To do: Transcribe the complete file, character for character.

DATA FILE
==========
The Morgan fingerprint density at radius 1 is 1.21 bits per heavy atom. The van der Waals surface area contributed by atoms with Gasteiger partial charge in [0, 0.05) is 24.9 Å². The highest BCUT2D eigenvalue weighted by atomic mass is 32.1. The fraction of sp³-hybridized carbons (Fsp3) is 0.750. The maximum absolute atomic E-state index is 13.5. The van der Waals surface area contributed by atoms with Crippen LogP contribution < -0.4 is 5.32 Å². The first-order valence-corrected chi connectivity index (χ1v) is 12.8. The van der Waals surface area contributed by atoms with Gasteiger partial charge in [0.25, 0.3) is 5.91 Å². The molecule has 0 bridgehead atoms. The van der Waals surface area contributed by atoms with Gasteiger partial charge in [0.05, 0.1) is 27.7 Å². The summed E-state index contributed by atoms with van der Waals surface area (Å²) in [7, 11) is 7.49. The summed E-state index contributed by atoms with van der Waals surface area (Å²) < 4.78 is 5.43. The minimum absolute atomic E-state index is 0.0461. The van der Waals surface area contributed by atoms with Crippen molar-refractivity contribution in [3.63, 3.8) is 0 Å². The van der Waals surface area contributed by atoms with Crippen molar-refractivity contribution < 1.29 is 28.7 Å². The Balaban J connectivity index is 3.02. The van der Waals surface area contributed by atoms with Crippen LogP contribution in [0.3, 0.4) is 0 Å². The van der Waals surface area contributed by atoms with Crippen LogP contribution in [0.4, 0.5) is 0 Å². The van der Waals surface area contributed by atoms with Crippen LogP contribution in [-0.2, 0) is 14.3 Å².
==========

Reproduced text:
The Morgan fingerprint density at radius 1 is 1.21 bits per heavy atom. The van der Waals surface area contributed by atoms with Gasteiger partial charge in [0, 0.05) is 24.9 Å². The highest BCUT2D eigenvalue weighted by atomic mass is 32.1. The fraction of sp³-hybridized carbons (Fsp3) is 0.750. The maximum absolute atomic E-state index is 13.5. The van der Waals surface area contributed by atoms with Crippen LogP contribution < -0.4 is 5.32 Å². The first-order valence-corrected chi connectivity index (χ1v) is 12.8. The van der Waals surface area contributed by atoms with Gasteiger partial charge in [0.25, 0.3) is 5.91 Å². The molecule has 0 bridgehead atoms. The van der Waals surface area contributed by atoms with Gasteiger partial charge in [0.05, 0.1) is 27.7 Å². The summed E-state index contributed by atoms with van der Waals surface area (Å²) in [7, 11) is 7.49. The summed E-state index contributed by atoms with van der Waals surface area (Å²) < 4.78 is 5.43. The minimum absolute atomic E-state index is 0.0461. The van der Waals surface area contributed by atoms with Crippen molar-refractivity contribution in [3.63, 3.8) is 0 Å². The van der Waals surface area contributed by atoms with Crippen molar-refractivity contribution < 1.29 is 28.7 Å². The Balaban J connectivity index is 3.02. The van der Waals surface area contributed by atoms with Crippen LogP contribution in [0.3, 0.4) is 0 Å². The van der Waals surface area contributed by atoms with Crippen LogP contribution in [0.4, 0.5) is 0 Å². The van der Waals surface area contributed by atoms with Crippen LogP contribution in [-0.2, 0) is 14.3 Å².